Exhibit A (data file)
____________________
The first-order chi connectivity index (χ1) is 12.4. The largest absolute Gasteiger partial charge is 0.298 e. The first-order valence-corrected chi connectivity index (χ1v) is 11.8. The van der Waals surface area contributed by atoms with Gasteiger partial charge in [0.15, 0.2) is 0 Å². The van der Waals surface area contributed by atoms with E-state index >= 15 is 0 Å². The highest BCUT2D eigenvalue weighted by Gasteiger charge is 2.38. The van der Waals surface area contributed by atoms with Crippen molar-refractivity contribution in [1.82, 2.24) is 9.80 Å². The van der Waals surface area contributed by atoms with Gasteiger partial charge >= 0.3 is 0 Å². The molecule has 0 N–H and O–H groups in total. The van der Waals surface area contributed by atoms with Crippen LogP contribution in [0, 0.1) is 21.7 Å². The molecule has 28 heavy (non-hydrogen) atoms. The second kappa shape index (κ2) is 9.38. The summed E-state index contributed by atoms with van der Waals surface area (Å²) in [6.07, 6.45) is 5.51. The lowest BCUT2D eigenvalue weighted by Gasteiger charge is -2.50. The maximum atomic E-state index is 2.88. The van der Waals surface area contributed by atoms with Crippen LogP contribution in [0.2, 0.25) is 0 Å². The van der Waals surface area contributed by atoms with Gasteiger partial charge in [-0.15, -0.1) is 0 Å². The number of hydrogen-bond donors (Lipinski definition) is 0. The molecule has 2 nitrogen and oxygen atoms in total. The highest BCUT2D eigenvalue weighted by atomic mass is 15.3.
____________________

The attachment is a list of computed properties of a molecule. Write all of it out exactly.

The first-order chi connectivity index (χ1) is 12.4. The largest absolute Gasteiger partial charge is 0.298 e. The first-order valence-corrected chi connectivity index (χ1v) is 11.8. The van der Waals surface area contributed by atoms with Gasteiger partial charge in [0.15, 0.2) is 0 Å². The van der Waals surface area contributed by atoms with E-state index >= 15 is 0 Å². The highest BCUT2D eigenvalue weighted by Gasteiger charge is 2.38. The van der Waals surface area contributed by atoms with Crippen molar-refractivity contribution in [1.82, 2.24) is 9.80 Å². The van der Waals surface area contributed by atoms with Gasteiger partial charge >= 0.3 is 0 Å². The molecule has 0 N–H and O–H groups in total. The van der Waals surface area contributed by atoms with Crippen LogP contribution in [0, 0.1) is 21.7 Å². The molecule has 28 heavy (non-hydrogen) atoms. The second kappa shape index (κ2) is 9.38. The summed E-state index contributed by atoms with van der Waals surface area (Å²) in [6.07, 6.45) is 5.51. The lowest BCUT2D eigenvalue weighted by Gasteiger charge is -2.50. The maximum atomic E-state index is 2.88. The van der Waals surface area contributed by atoms with Crippen LogP contribution in [0.2, 0.25) is 0 Å². The van der Waals surface area contributed by atoms with Gasteiger partial charge in [-0.15, -0.1) is 0 Å². The number of hydrogen-bond donors (Lipinski definition) is 0. The molecule has 2 nitrogen and oxygen atoms in total. The highest BCUT2D eigenvalue weighted by atomic mass is 15.3.